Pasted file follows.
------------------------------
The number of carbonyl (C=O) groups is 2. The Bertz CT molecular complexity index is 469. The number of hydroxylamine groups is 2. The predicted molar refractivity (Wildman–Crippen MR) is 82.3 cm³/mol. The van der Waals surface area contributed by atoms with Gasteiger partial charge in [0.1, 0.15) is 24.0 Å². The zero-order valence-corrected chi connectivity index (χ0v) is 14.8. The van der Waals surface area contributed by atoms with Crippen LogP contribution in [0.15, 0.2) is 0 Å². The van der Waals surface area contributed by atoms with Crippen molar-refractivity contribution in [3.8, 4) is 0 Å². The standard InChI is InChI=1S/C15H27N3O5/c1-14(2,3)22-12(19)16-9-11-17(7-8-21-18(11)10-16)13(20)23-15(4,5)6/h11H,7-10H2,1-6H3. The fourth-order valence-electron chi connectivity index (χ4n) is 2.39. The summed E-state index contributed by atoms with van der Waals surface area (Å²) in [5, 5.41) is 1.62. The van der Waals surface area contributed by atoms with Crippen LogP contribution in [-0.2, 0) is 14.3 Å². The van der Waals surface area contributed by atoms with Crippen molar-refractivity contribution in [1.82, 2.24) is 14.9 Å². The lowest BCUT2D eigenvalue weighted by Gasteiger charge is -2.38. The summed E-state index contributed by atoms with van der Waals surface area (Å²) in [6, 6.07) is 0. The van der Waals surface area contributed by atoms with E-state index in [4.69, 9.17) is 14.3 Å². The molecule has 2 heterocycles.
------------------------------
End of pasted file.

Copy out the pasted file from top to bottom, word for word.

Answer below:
The number of carbonyl (C=O) groups is 2. The Bertz CT molecular complexity index is 469. The number of hydroxylamine groups is 2. The predicted molar refractivity (Wildman–Crippen MR) is 82.3 cm³/mol. The van der Waals surface area contributed by atoms with Gasteiger partial charge in [0.1, 0.15) is 24.0 Å². The zero-order valence-corrected chi connectivity index (χ0v) is 14.8. The van der Waals surface area contributed by atoms with Crippen LogP contribution in [0.15, 0.2) is 0 Å². The van der Waals surface area contributed by atoms with Crippen molar-refractivity contribution in [3.8, 4) is 0 Å². The standard InChI is InChI=1S/C15H27N3O5/c1-14(2,3)22-12(19)16-9-11-17(7-8-21-18(11)10-16)13(20)23-15(4,5)6/h11H,7-10H2,1-6H3. The fourth-order valence-electron chi connectivity index (χ4n) is 2.39. The summed E-state index contributed by atoms with van der Waals surface area (Å²) in [5, 5.41) is 1.62. The van der Waals surface area contributed by atoms with Crippen LogP contribution in [-0.2, 0) is 14.3 Å². The van der Waals surface area contributed by atoms with Crippen molar-refractivity contribution in [1.82, 2.24) is 14.9 Å². The lowest BCUT2D eigenvalue weighted by Gasteiger charge is -2.38. The summed E-state index contributed by atoms with van der Waals surface area (Å²) in [6, 6.07) is 0. The van der Waals surface area contributed by atoms with E-state index in [4.69, 9.17) is 14.3 Å². The molecule has 2 heterocycles.